Brussels DL — American Records For Winger & Fisher

Kara Winger’s AR 223-5 claimed the yearly world lead in the javelin. (JIRO MOCHIZUKI)

BRUSSELS, BELGIUM, September 01-02—The 46th edition of the Van Damme Memorial had a lot going on — a lot. Where does one even start? For U.S. fans, two American Records certainly jump to the front of the queue, with Kara Winger and Grant Fisher both knocking down U.S. standards.

For the 36-year-old Winger, the big throw came in what was scheduled to be one of the final meets of her illustrious career. In a javelins to tennis balls comparison, she in a sense outdid grande dame of the court Serena Williams who exited the stage at the U.S. Open on the same day.

In a competition that featured all of the Eugene medalists, Winger led from round 1, her 204-11 (62.47) the best throw of the first three stanzas. Teenager Adriana Vilagos of Serbia, the World Junior (U20) champion, jumped ahead briefly with her round 4 toss of 206-8 (63.00), but Winger — yes, nearly twice her age — put the youngster in her place with a 209-4 (63.82). That would have sufficed for the win, as Eugene bronze medalist Haruka Kitaguchi of Japan hit 208-2 (63.45) on her final throw for 2nd, but Winger wasn’t quite done.

With the wind at her back, she licked her fingertips, grasped her spear, and trotted down the runway, completely focused and relaxed. Her face told the story: she knew it was big as soon as she released it, and she watched it soar with a growing sense of wonder. When it landed, she heard the crowd’s roar, but had to wait to be sure. When 68.11 popped up on the board, her emotions exploded. That’s 223-5, a new American Record, adding more than 2ft to the 221-1 (67.40) set by Maggie Malone last summer. She immediately ran to hug husband/coach, Russ Winger.

“I feel so incredible!,” she said. “My last personal best was 12 years ago in 2010 and I’ve had two surgeries since then. I felt really amazing this year.”

Fisher’s new standard came in the 5000. He made no secret of his intentions, telling T&FN two days before, “The American Record is my goal. A lot of things have to go right, but that’s the target. Fingers crossed that I have enough energy in the legs still, but I’ve been feeling good in training and I’m in the best shape of my life this whole year. Might as well strike while the iron’s hot and get after it.”

That he did. While rabbits took the field through the first 2 kilos in 2:33.68 and 2:33.47 (5:07.15), Fisher hung close and laser-focused on staying with the planned 12:50 pace. At 3K, Yomif Kejelcha led in 7:41.74, with Fisher 5th in 7:42.5. After 3200 (8:12.9), Jacob Krop, the Eugene silver medalist, took over.

The lead pack got smaller and smaller, and every time someone wavered, Fisher quickly moved past. With 800 to go, it was Krop, Daniel Ebenyo and Fisher. The American moved into 2nd before the bell and stayed nicely behind the Kenyan until the final 200, when Krop began to pull away.

The Kenyan scored a world-leading 12:45.71, moving to No. 6 in world history. Fisher lost ground despite finishing with a 58.9, maintaining form to cross in 12:46.96, slashing more than 6 seconds off Bernard Lagat’s AR of 12:53.60 set 11 years ago in Monaco. Within minutes Lagat tweeted, “That was BALLs… man… I need a drink.”

Said Fisher, “Everyone was pushing hard. I had the legs today, which is a good feeling. I didn’t have the legs towards the end, so I couldn’t keep up. It’s very tough to find another gear when you’re going that fast.”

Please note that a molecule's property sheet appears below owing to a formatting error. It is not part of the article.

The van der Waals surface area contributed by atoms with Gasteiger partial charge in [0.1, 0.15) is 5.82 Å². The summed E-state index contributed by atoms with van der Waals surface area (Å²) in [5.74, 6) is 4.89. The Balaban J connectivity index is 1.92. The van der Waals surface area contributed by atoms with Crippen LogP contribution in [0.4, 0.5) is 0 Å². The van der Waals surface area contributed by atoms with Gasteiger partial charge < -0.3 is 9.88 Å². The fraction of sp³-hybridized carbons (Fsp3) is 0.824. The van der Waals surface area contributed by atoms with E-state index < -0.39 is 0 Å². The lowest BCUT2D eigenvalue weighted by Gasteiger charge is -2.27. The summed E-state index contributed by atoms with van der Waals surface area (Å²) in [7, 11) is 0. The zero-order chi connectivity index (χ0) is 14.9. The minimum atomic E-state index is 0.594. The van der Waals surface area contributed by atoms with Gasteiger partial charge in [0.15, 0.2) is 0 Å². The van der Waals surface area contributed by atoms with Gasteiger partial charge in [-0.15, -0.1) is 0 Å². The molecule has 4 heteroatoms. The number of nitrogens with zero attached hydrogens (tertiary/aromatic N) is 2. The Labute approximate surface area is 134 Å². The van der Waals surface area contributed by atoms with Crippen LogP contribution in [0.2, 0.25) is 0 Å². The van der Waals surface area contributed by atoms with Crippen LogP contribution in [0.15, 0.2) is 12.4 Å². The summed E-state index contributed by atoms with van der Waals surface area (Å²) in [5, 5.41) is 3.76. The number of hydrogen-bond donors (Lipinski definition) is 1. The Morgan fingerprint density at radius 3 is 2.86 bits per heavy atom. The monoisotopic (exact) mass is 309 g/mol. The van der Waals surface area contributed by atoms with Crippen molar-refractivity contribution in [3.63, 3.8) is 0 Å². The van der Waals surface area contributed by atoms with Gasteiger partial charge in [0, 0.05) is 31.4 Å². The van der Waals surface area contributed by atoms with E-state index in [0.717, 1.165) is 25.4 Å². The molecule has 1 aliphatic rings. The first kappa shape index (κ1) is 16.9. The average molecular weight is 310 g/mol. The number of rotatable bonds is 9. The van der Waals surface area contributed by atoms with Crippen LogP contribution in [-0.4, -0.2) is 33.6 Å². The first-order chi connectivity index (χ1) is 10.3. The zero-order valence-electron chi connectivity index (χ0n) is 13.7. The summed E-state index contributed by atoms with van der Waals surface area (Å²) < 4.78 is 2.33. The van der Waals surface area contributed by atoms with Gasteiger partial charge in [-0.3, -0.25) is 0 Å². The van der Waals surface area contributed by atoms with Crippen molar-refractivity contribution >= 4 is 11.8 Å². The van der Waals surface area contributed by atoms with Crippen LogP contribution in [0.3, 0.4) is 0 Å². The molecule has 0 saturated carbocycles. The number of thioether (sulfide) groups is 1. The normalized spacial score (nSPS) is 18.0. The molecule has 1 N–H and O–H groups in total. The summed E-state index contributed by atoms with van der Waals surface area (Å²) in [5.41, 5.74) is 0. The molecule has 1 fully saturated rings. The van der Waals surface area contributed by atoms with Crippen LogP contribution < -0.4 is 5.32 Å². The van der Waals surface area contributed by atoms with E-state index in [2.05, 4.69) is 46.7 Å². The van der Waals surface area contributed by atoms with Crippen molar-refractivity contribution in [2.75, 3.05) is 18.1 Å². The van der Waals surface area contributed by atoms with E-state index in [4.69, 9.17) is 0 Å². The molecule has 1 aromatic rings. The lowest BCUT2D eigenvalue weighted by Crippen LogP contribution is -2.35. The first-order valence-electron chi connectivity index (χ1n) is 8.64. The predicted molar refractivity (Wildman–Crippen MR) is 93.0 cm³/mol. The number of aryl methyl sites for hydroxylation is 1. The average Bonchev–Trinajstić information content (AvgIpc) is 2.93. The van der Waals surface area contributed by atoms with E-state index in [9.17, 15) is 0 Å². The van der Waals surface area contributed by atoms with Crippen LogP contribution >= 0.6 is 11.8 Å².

The penultimate meet on the Diamond League circuit wasn’t all about Americans. In fact, Americans only won two other events. The lone battle the night before saw Joe Kovacs dominate the shot in the city center, destroying the meet record with his 74-2¼ (22.61) as Tom Walsh took 2nd at 70-10½ (21.60).

In the 200, Erriyon Knighton used a late drive to run 20.07 (into a 2.9 wind no less), beating Alexander Ogando of the Dominican Republic (20.18).

World Records fell, though they didn’t make many headlines, let alone the broadcast. In the pre-prime time window, Kenyans Sabastian Sawe and Kibiwott Kandie went after the rarely-contested hour-run mark, along with the assorted split records that generally come along the way.

At 15K, Sawe split 41:51.64 to break Haile Gebrselassie’s ’07 mark of 42:18.70. At 10M, he broke another Geb record with his 44:57.65 (old best 45:23.80). The pace started to slip, and Sawe missed the 20K WR by 0.53 with his 56:20.55. When he got to the end of the hour, he was at 21,250m, the No. 4 performance ever, just 80m shy of Mo Farah’s record, set in this meet two years ago. Kandie finished 2nd at 20,940m, No. 8 all-time.

The crowd got loud for the middle distances. The women’s 1500 went out at an ambitious 60.68/2:05.00 clip, a tempo planned to give Laura Muir a shot at the World Record. But the Scot, on a tear with a world bronze and Commonwealth and Euro golds, didn’t quite have that kind of steam on the last lap.

A 12:46.96 for Grant Fisher saw him replace Bernard Lagat as the fastest American ever. (JIRO MOCHIZUKI)

Instead, it was unheralded Ciara Mageean of Ireland who reeled in fading Diribe Welteji and sprinted to victory on the final straight. Her Irish Record 3:56.63 cut 3.52 off her best, the 4:00.15 she ran in placing 10th in the ’19 Worlds.

“This blows my mind,” said Mageean, who had missed her nationals and a chance at Eugene with a case of COVID. “People say that in athletics and in life every so often you have a day where you are completely in the zone. It doesn´t happen when you want to and you never know when it will happen. I can only say that this is how I felt today: I was in the zone and it felt like I was running on clouds.”

Muir closed well to take 2nd (3:56.86) ahead of Ethiopians Freweyni Hailu (3:56.94) and Welteji (3:57.82). In 5th, Heather MacLean scored a PR 3:58.76 to become the No. 7 American ever, with Elise Cranny right behind at 3:59.61.